Music From Memory present the first compilation of works by British electronic pioneers MLO aka Peter Smith and Jon Tye. Titled ‘Oumuamua’ and second up in the Virtual Dreams series, the compilation is an in-depth artist focused release containing twelve thoughtfully selected tracks that touch on highlights from the duo’s discography as well as newly (re)discovered music drawn from a vast archive of unreleased pieces, sketches and extended jams recorded between 1993-1995.
MLO’s ambient explorations began when Pete and Jon, having first met in rival punk bands during the late ‘70s, found themselves with unlimited access to an incredibly well-equipped studio, having been hired to produce an Icelandic pop star’s record in the early ‘90s. Particularly charmed by the Korg PS 3300 and an Emulator 2, Smith and Tye were also deeply fascinated by outer space and set about developing a musical landscape informed by both this new state of the art musical equipment and what lay beyond the Earth’s limits. Painting with a palette informed by classical minimalism, new age and the works of Cluster & Eno; the duos primary colours were drones, sustained tones, washes, calming tides, gentle temple bells and soft angelic voices with flickering glimpses of percussion and drums that hinted at the possibilities of a dance floor.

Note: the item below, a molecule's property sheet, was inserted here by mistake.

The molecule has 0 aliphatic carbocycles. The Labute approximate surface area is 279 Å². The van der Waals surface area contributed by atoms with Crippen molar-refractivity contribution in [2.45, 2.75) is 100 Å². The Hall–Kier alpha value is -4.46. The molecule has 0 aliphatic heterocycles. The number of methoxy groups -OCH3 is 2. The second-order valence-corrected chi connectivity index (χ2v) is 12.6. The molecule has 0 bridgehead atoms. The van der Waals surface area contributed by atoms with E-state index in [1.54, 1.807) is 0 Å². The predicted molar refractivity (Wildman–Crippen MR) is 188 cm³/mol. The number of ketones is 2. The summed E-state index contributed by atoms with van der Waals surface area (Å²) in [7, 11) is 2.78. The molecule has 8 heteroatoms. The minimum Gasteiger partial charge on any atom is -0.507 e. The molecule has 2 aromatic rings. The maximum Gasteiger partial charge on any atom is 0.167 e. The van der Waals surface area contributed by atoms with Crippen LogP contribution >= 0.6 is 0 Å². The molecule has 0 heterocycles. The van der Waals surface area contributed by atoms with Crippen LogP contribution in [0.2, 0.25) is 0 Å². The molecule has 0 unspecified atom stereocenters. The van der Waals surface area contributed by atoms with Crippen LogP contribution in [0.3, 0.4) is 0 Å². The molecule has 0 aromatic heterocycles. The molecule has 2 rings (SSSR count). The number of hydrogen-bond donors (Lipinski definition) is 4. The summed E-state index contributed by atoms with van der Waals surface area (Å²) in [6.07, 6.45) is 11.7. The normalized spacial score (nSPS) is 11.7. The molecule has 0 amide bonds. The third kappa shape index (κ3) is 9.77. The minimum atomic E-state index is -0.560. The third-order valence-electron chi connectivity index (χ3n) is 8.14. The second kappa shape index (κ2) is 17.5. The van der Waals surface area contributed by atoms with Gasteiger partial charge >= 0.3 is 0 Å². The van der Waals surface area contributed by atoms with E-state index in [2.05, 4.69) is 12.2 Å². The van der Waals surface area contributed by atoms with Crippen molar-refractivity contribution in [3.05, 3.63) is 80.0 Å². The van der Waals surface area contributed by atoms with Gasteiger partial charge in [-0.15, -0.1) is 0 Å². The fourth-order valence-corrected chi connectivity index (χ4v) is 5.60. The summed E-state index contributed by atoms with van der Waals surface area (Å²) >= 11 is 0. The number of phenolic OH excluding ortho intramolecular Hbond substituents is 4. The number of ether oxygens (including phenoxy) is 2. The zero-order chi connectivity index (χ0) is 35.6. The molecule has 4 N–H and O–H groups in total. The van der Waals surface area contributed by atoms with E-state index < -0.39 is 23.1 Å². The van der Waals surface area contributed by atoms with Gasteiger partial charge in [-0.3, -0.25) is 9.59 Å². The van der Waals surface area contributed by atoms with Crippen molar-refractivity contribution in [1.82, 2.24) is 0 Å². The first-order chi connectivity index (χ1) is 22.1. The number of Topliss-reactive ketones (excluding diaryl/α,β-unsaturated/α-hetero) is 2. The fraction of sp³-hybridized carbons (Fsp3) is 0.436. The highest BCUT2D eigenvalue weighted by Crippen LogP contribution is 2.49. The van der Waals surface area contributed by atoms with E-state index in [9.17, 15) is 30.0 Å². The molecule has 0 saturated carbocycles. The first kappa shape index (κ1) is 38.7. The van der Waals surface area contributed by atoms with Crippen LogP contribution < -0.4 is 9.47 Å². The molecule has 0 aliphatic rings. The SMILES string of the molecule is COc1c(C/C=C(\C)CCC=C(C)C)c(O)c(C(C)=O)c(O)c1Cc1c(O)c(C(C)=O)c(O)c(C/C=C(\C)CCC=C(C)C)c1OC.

‘Oumuamua’ is a collection of music to get lost-in, a wander down the mazed, mirrored corridors of the subconscious. Peaceful, flowing, fresh-water patterns, drawing the listener toward a mediative, inner space. Not strictly ambient, rather the music rests temporarily within the boundaries between drum ‘n’ bass, library music, soundtracks and Techno. Or how Jon Tye himself puts it: “It really feels like music from a different place, a different time, made by different people.”
Artwork by Vica Pacheco, design by Steele Bonus, liner notes by Dr. Rob
MLO were never one of the big hitters of 90s electronic listening music, more the sort of act fans knew through compilation appearances. However, this carefully curated compilation, shows them to be master craftsmen of subtle and low-key but engaging pieces. Most of the tracks fall in to two main types, either stately and emotive beatless soundscapes with a debt to Eno, or meandering psychedelic machine jams. The overall standard is extremely high, and its very well sequenced, packaged and presented. The pressing is also of a high quality. Another win for Music from Memory, who should be thanked for unearthing this music and putting this compilation together- I look forward to the next volume of the Virtual Dreams series.